Forty miles north of Las Vegas, the Sedan Crater was created in 1962 by a 104-kiloton nuclear explosive device that displaced more than twelve million tons of soil and created a crater 100 meters deep and 390 meters in diameter. The Sedan fallout reached Iowa, Nebraska, South Dakota, and Illinois, and the expansive scale of their residues is difficult to comprehend. Today, the military infrastructure in the desert is extensive. Large compounds and barracks are part of a global network of the United States army and its arsenal, similar to Creech, the notorious Nevada air base that controls drone missions across the world. Further south, along the United States-Mexico border, new and complex security infrastructure is being built, bombing hills and threatening more than human life. Walls, fences, checkpoints, smart sensors, and detention centers are reshaping the desert rural and urban landscapes.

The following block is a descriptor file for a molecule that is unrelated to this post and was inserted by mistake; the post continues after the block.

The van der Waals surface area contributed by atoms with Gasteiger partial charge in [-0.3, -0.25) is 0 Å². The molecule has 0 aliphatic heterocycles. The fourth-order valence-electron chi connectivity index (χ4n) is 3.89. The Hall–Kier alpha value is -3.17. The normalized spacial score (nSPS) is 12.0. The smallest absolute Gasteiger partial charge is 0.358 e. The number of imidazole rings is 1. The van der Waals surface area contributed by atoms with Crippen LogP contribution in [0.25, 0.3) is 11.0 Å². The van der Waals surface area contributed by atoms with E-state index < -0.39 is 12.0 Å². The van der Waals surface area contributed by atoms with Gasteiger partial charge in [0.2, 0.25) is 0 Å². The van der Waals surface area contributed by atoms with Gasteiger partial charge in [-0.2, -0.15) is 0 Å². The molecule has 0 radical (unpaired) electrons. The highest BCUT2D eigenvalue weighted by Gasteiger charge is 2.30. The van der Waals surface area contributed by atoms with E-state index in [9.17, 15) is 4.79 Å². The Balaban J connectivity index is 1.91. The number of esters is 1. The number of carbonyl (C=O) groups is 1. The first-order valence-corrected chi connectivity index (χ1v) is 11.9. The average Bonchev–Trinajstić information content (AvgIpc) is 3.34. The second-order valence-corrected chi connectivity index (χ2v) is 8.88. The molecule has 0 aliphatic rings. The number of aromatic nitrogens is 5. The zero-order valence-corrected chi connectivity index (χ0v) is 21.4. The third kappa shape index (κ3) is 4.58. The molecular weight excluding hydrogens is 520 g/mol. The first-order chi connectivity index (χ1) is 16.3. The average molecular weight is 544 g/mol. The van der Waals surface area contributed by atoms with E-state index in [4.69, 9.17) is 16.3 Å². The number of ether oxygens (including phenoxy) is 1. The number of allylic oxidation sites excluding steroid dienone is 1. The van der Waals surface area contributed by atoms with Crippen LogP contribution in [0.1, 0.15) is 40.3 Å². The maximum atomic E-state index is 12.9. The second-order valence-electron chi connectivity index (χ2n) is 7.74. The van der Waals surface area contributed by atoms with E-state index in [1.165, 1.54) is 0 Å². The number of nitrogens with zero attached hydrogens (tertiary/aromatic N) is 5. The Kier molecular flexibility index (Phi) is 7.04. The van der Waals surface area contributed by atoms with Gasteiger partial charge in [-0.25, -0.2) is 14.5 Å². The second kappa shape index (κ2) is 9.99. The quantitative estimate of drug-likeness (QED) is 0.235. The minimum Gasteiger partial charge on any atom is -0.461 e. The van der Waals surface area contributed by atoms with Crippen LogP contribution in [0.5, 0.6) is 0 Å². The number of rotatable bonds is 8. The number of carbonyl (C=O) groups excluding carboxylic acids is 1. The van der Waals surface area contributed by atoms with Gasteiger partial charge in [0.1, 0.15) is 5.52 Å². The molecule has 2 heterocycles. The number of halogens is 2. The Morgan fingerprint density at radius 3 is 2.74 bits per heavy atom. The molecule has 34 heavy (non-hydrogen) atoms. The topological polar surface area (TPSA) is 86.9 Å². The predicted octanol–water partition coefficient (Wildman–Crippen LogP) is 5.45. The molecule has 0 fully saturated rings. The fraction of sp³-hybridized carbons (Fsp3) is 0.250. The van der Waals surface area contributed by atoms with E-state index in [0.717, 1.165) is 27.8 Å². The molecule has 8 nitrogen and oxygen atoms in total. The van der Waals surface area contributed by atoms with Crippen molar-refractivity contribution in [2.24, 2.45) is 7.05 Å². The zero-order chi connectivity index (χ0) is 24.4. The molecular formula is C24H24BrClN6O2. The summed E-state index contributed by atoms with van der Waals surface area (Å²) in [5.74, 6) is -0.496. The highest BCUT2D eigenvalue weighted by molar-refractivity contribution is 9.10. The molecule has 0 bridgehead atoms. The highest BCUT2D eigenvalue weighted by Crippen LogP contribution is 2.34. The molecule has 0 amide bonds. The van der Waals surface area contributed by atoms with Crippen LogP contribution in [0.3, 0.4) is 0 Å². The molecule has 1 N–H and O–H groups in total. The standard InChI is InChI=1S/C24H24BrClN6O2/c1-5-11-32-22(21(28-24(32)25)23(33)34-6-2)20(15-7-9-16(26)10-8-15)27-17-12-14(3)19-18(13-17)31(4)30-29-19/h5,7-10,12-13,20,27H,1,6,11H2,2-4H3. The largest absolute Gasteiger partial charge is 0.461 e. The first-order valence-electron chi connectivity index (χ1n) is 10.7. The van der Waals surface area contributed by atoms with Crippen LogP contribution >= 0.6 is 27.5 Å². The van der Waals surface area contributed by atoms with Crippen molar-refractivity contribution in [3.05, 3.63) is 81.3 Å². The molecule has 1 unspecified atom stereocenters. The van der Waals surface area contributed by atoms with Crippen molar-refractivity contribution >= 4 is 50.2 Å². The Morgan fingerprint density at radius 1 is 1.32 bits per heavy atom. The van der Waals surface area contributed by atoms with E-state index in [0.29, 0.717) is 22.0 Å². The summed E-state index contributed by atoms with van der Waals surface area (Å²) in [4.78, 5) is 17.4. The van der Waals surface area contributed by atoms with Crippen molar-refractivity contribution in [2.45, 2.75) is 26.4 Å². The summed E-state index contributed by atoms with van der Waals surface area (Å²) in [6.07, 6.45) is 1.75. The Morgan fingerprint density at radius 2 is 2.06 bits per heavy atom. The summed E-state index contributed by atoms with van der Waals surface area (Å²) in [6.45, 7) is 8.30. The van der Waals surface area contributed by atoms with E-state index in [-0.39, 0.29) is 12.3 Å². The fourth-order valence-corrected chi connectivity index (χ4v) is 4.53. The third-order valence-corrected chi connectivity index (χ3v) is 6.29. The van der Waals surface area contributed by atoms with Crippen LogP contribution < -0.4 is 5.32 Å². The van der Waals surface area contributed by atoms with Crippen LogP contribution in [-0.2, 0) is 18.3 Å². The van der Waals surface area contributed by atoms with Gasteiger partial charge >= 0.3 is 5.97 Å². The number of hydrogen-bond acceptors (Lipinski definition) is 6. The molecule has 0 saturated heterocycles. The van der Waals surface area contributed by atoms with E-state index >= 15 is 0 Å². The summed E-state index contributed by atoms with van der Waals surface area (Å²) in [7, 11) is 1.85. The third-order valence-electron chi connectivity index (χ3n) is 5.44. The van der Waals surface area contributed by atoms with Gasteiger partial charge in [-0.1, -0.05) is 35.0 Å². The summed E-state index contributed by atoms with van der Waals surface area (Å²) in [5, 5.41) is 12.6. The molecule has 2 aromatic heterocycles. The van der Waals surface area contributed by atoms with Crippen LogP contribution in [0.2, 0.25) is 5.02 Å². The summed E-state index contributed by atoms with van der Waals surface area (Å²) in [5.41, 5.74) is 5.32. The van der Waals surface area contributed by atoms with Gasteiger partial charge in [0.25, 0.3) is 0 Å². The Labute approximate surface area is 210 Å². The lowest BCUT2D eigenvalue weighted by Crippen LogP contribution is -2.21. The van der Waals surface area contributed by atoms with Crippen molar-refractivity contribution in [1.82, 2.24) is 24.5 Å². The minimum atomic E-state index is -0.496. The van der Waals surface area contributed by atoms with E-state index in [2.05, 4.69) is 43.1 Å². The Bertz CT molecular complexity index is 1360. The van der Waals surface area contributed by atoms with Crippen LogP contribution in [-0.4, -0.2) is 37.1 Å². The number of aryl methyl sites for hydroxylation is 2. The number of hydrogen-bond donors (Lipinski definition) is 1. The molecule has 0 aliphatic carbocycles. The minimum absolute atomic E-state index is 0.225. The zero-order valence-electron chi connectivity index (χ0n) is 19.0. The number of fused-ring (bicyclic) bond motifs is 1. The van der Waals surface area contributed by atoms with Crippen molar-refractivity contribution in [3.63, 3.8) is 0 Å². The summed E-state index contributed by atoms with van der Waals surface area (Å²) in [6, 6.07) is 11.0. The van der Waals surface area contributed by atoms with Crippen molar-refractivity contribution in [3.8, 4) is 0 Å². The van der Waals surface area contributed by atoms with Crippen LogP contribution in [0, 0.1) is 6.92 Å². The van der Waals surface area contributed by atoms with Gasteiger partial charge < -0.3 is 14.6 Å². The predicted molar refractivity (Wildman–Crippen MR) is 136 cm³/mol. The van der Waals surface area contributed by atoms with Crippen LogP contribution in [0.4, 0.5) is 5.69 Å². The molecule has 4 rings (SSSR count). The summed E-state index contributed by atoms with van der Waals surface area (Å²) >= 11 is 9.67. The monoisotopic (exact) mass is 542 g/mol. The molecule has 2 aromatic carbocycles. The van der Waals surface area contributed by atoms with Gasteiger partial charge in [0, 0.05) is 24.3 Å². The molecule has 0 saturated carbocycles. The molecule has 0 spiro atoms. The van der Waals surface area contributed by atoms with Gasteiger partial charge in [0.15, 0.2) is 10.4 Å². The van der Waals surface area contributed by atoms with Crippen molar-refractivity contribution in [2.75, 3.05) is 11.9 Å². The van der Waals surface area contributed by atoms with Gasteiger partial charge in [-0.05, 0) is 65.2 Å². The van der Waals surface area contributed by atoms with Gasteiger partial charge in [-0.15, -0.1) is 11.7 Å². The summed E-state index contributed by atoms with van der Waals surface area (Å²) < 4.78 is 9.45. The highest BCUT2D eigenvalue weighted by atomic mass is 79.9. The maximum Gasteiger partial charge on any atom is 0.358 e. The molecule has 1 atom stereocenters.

Desert Futures. Scenarios for a World of Extremes focuses on the North American desert ecoregion, particularly on a selection of sites along the Mojave and the Sonoran deserts that demonstrate the entanglement between extraction, perpetual waste, irresponsible water management, inhabitation, and environmental degradation as well as the urgent need to reimagine these spaces in a time of future uncertainty and climate crisis.
The Desert Futures. Scenarios for a World of Extremes studio’s goal is to analyze and make visible the processes of desert colonization; to identify extractive typologies of architecture, urbanism, infrastructure, and land use; and to design scenarios for their transformation based on values of environmental and social justice and radical care.